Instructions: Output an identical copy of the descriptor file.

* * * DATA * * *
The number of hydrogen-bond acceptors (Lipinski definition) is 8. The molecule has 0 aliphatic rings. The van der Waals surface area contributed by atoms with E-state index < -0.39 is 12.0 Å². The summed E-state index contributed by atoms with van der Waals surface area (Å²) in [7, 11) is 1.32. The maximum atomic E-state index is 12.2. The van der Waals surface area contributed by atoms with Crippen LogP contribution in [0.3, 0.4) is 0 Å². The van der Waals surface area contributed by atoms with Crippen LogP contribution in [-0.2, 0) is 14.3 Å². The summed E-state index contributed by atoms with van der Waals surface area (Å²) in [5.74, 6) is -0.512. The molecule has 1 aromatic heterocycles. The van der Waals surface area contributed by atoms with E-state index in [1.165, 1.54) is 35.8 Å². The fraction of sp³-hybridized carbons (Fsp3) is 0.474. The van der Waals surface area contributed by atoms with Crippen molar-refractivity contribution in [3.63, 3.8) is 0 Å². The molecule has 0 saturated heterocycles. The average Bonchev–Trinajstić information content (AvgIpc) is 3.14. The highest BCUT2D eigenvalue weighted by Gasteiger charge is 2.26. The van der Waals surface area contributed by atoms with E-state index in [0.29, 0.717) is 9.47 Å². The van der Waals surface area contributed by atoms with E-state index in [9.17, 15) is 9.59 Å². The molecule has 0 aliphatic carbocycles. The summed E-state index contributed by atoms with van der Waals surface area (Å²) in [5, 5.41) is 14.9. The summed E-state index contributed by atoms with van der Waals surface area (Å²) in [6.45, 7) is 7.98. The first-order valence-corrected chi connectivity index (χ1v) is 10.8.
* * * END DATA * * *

The number of hydrogen-bond acceptors (Lipinski definition) is 8. The molecule has 0 aliphatic rings. The van der Waals surface area contributed by atoms with E-state index < -0.39 is 12.0 Å². The summed E-state index contributed by atoms with van der Waals surface area (Å²) in [7, 11) is 1.32. The maximum atomic E-state index is 12.2. The van der Waals surface area contributed by atoms with Crippen LogP contribution in [0.3, 0.4) is 0 Å². The van der Waals surface area contributed by atoms with Crippen LogP contribution in [-0.2, 0) is 14.3 Å². The summed E-state index contributed by atoms with van der Waals surface area (Å²) in [5.74, 6) is -0.512. The molecule has 1 aromatic heterocycles. The van der Waals surface area contributed by atoms with E-state index in [1.165, 1.54) is 35.8 Å². The fraction of sp³-hybridized carbons (Fsp3) is 0.474. The van der Waals surface area contributed by atoms with Crippen molar-refractivity contribution in [3.63, 3.8) is 0 Å². The molecule has 0 saturated heterocycles. The average Bonchev–Trinajstić information content (AvgIpc) is 3.14. The highest BCUT2D eigenvalue weighted by Gasteiger charge is 2.26. The van der Waals surface area contributed by atoms with E-state index in [0.29, 0.717) is 9.47 Å². The van der Waals surface area contributed by atoms with E-state index in [9.17, 15) is 9.59 Å². The molecule has 0 aliphatic carbocycles. The summed E-state index contributed by atoms with van der Waals surface area (Å²) in [5, 5.41) is 14.9. The summed E-state index contributed by atoms with van der Waals surface area (Å²) in [6.45, 7) is 7.98. The first-order valence-corrected chi connectivity index (χ1v) is 10.8.